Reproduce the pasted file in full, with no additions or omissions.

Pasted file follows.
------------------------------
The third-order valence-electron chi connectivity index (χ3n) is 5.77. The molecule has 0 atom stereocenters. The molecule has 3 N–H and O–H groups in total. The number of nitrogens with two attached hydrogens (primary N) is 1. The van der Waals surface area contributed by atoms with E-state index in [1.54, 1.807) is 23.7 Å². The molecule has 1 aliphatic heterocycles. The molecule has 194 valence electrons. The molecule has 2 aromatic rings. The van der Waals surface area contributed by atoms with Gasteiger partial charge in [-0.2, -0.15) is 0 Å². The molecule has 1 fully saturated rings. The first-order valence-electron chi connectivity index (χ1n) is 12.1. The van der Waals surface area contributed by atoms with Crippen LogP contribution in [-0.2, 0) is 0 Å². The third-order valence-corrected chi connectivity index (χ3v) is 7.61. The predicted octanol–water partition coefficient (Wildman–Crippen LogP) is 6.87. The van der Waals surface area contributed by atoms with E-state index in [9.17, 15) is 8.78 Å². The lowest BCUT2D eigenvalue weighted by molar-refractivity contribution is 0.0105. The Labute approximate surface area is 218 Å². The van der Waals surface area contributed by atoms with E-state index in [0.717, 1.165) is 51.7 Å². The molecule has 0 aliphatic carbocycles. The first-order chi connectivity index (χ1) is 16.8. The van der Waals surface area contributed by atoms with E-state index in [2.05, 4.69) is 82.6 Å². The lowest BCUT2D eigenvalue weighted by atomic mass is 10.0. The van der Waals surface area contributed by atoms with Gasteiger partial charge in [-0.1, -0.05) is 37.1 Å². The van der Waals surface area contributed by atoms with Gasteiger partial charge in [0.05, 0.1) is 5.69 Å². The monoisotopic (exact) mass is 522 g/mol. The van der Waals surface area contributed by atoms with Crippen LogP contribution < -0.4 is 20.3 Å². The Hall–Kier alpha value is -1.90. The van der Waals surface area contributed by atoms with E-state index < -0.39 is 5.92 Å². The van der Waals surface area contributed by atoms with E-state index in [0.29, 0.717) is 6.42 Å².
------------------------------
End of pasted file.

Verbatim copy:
The third-order valence-electron chi connectivity index (χ3n) is 5.77. The molecule has 0 atom stereocenters. The molecule has 3 N–H and O–H groups in total. The number of nitrogens with two attached hydrogens (primary N) is 1. The van der Waals surface area contributed by atoms with E-state index in [1.54, 1.807) is 23.7 Å². The molecule has 1 aliphatic heterocycles. The molecule has 194 valence electrons. The molecule has 2 aromatic rings. The van der Waals surface area contributed by atoms with Gasteiger partial charge in [-0.2, -0.15) is 0 Å². The molecule has 1 fully saturated rings. The first-order valence-electron chi connectivity index (χ1n) is 12.1. The van der Waals surface area contributed by atoms with Crippen LogP contribution in [-0.2, 0) is 0 Å². The third-order valence-corrected chi connectivity index (χ3v) is 7.61. The predicted octanol–water partition coefficient (Wildman–Crippen LogP) is 6.87. The van der Waals surface area contributed by atoms with E-state index in [9.17, 15) is 8.78 Å². The lowest BCUT2D eigenvalue weighted by molar-refractivity contribution is 0.0105. The Labute approximate surface area is 218 Å². The van der Waals surface area contributed by atoms with E-state index in [0.717, 1.165) is 51.7 Å². The molecule has 0 aliphatic carbocycles. The first-order chi connectivity index (χ1) is 16.8. The van der Waals surface area contributed by atoms with E-state index in [2.05, 4.69) is 82.6 Å². The lowest BCUT2D eigenvalue weighted by atomic mass is 10.0. The van der Waals surface area contributed by atoms with Gasteiger partial charge in [-0.1, -0.05) is 37.1 Å². The van der Waals surface area contributed by atoms with Gasteiger partial charge in [0.05, 0.1) is 5.69 Å². The monoisotopic (exact) mass is 522 g/mol. The van der Waals surface area contributed by atoms with Crippen LogP contribution < -0.4 is 20.3 Å². The Hall–Kier alpha value is -1.90. The van der Waals surface area contributed by atoms with E-state index < -0.39 is 5.92 Å². The van der Waals surface area contributed by atoms with E-state index in [0.29, 0.717) is 6.42 Å².